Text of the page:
Helping your kid over the rough spots





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Discus: Parents Forum: 2004 Archive - Part 2: Helping your kid over the rough spots
By Koolgorl (Koolgorl) on Sunday, September 12, 2004 - 10:44 pm: Edit

My S seems to be over the "I'm so excited about being at this great school" phase and altho nothing is terrible, he just sounds alittle subdued and kinda down. He's at a very selective school and knew no else who was going there. He likes his suitemates and has made some friends, but he seems to really be missing his long time highschool friends and that support and easy friendship. I think he is also missing the "status" he had while in high school. Now everyone is as smart and talented (or more so) than him. Any words of wisdom that might help him during this adjustment period?

By Sfe (Sfe) on Sunday, September 12, 2004 - 11:09 pm: Edit

Well I'm not sure these are words of wisdom - but if it helps I think your S is experiencing a very common pattern. Often kids seem to get through the first few weeks/months (timing varies of course) of their freshman year on excitement and adrenalin and then a sort of lull hits. A routine begins to be established and everything no longer seems totally new and full of endless possibilities, but things (including friendships) are not long-enough-established to be totally reliable and old-shoe-comfortable either. So they are almost in a worst-of-both-worlds phase for a few weeks. (Some kids hit this phase pretty early. For others this phase coincides with the pressure of midterms and the beginning of dismal winter weather too - which is a double whammy.)

Sorry I have no magic cure but maybe if your S knows it is a common experience and this phase too will pass it will help him weather it. Make sure he knows it isn't just him - and that it doesn't necessarily mean he's a)at the wrong school, b)will never make closer friends, c)will never be happy or excited about the place again, and so on.

(I spent my entire childhood moving all around the country/world, and it was a predictable phase of EVERY move. The first few weeks were exciting/terrifying, but then I would hit the no-longer-terrifying but not-yet-comfortable phase and would be homesick and lonely. It does pass! And as I learned to recognize the pattern, while it didn't make that phase any more enjoyable, at least I knew it wouldn't last forever.)

By Bookworm (Bookworm) on Sunday, September 12, 2004 - 11:22 pm: Edit

Take a look at at Alongfortherides's post under 'Best news so far".She talks of S realizing how he has to work, not being best, yet finding his close friend in another school going thru same thing.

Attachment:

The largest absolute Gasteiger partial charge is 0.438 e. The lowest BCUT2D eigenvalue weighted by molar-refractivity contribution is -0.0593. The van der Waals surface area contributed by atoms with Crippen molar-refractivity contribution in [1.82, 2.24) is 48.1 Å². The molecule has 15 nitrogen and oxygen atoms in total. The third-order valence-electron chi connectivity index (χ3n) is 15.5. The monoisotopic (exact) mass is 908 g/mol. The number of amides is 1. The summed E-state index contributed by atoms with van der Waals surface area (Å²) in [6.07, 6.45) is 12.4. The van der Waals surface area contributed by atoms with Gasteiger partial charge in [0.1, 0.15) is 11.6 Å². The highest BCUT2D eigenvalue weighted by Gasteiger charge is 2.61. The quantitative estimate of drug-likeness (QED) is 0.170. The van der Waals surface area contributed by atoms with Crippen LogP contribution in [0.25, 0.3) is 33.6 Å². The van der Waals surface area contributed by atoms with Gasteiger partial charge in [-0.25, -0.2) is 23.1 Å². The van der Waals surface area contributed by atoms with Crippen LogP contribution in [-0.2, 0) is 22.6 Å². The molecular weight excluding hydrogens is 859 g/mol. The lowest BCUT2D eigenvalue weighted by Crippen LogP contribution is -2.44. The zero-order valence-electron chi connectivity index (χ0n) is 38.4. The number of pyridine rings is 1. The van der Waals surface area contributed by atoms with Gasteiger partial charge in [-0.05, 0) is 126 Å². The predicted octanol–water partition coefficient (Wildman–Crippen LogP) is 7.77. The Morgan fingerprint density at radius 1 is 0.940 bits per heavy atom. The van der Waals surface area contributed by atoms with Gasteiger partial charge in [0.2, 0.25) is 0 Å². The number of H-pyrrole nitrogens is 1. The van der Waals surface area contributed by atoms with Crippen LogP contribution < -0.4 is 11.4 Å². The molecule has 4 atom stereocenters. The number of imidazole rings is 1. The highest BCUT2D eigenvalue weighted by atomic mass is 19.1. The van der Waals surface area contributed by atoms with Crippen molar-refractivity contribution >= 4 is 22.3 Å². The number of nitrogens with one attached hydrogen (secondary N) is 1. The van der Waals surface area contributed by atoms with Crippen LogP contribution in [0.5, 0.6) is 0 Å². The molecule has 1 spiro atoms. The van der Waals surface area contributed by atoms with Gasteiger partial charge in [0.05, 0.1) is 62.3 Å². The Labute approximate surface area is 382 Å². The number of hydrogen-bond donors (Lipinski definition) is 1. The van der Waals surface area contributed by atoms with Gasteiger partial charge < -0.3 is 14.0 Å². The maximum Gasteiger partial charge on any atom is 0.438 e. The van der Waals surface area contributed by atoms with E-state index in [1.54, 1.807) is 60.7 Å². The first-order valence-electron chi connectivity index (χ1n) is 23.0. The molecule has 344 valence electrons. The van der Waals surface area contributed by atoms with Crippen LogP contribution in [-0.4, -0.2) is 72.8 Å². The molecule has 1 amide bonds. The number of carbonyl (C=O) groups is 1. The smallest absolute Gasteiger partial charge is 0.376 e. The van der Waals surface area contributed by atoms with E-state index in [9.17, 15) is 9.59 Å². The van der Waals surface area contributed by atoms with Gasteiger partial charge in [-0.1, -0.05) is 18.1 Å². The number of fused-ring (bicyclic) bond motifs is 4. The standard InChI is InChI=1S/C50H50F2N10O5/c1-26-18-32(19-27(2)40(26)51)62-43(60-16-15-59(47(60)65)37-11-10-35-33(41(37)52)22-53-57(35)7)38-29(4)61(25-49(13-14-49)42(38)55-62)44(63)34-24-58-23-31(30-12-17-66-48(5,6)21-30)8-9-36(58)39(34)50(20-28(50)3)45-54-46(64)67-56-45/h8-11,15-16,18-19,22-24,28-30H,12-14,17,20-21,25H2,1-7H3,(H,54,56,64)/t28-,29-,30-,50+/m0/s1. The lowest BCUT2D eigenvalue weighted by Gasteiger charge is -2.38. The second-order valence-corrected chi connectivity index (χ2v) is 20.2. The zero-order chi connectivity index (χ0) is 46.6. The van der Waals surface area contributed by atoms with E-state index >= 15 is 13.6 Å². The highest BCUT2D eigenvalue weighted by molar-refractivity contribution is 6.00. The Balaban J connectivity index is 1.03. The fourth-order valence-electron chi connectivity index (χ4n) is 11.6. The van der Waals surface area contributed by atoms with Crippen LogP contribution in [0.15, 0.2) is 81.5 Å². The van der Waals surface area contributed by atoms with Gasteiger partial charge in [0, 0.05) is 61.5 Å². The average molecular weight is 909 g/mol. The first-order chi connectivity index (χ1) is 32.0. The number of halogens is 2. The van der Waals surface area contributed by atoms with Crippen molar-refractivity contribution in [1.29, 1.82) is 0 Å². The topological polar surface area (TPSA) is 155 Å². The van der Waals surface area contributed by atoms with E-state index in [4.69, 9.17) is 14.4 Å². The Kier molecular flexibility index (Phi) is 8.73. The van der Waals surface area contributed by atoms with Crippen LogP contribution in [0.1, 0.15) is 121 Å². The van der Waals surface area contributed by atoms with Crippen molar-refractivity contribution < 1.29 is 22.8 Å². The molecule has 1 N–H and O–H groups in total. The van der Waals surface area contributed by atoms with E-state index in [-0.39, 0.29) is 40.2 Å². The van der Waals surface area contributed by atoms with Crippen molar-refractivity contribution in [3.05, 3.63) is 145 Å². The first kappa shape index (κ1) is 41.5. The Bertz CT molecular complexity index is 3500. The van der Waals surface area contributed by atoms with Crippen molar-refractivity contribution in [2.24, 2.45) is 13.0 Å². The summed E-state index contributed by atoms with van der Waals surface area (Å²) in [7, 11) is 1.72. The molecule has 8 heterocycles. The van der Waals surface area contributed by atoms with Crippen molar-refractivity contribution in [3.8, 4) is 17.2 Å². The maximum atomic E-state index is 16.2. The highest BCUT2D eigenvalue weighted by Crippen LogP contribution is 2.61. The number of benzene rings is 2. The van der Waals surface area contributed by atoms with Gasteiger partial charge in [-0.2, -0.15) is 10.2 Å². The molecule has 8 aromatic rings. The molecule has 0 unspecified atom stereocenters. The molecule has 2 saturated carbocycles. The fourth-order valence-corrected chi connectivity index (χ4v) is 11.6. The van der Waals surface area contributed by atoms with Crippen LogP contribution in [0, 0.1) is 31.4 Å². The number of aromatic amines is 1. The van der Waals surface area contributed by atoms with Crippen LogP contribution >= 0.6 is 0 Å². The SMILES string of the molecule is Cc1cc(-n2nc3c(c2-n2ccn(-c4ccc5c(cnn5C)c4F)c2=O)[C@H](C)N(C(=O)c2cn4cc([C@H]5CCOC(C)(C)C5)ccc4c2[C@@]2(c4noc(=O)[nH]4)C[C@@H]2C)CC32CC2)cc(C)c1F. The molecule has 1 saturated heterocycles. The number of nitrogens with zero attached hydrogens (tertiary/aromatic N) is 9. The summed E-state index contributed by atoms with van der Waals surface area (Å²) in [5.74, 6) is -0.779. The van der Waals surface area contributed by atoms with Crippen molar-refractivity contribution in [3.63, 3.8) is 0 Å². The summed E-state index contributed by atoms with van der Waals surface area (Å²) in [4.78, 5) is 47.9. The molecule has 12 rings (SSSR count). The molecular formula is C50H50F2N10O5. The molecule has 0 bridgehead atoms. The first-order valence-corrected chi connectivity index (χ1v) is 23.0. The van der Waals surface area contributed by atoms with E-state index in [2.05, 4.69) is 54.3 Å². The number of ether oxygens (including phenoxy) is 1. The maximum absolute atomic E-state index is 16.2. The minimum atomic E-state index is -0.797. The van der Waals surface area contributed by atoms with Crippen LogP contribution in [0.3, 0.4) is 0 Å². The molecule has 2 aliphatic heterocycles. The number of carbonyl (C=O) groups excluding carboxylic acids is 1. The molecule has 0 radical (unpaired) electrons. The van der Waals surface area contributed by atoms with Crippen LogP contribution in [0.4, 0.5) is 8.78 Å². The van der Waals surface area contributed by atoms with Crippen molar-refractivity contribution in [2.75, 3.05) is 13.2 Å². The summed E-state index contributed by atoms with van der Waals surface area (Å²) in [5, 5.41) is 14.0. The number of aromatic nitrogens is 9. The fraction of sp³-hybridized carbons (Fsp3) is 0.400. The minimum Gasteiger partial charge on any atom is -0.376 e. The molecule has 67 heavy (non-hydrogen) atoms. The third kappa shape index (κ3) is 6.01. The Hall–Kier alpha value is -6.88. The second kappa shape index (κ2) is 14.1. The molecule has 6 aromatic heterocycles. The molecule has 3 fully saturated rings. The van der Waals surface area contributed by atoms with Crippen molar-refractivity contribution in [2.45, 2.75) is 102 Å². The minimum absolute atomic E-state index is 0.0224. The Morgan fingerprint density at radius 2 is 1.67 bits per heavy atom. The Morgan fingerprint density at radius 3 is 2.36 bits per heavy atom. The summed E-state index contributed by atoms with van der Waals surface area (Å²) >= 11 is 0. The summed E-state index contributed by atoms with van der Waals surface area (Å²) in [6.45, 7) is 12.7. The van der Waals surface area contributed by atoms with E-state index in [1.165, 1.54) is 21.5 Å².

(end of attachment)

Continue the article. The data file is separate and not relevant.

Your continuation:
Seems so much adjustment; trying to deal with a roommate, dorm food, loneliness, unfamiliar surroundings, yet also expecting to get the A's they were use to getting. Someone should tell these kids that first semester is often when they have lowest GPAs. How can they be expected to learn how to balance study and social life, while also coping with rm/mts, laundry, etc? At this point, each kid hasn't shown their particular areas of strength. They are taking core courses. In time, they will find friends, and will focus on classes that are their strengths. Sorry, no words of wisdom, just compassion for the experience.

By Rhonda63 (Rhonda63) on Monday, September 13, 2004 - 09:08 am: Edit

Koolgorl -- I too remember being struck by the "I'm not the smartest one anymore!" factor, which can hit kids at selective schools. I made sure to warn my D about that -- at a highly selective school, remember that if you're barely average, that's pretty good.

It does sound like the honeymoon period is over, people are buckling down to classes, etc., and the orientation activities in which kids are "scheduled" somewhat end. After that, you're on your own. I don't think there's anything you can do except be available if he wants to talk. Also, encourage him to join an activity if he feels he has time and he thinks it will help make him feel like he "belongs."

I am glad you posted, because to read some people's posts here, you'd think that kids have no problems at all freshman year, it's all just happy, happy, happy. Well of course that's not the case. My D had her "down" moments, too, freshman year, although overall she had a very good year and was happy to go back. But I guess it's part of growing up -- learning to deal with the difficult times.

Good luck to him -- let us know how he's doing.

By Cyclingdad (Cyclingdad) on Monday, September 13, 2004 - 11:07 am: Edit

Just want to add that colleges have counseling centers that may help, and certainly should be used when appropriate. And thanks for your comments here and elsewhere, neighbor Rhonda.

By Sac (Sac) on Monday, September 13, 2004 - 11:54 am: Edit

I have exactly the same sense about my S though he hasn't said it outright. His voice is kinda flat. Scared about the work and being able to ace it as he did in high school. Not sure who his close friends will be. But I think instant messaging helps. He's on with friends still at high school and friends at other colleges. Some of them are bound to be in the same stage and, even though they're far away, can still respond and make him feel as if he has friends.

By Wjb (Wjb) on Monday, September 13, 2004 - 12:05 pm: Edit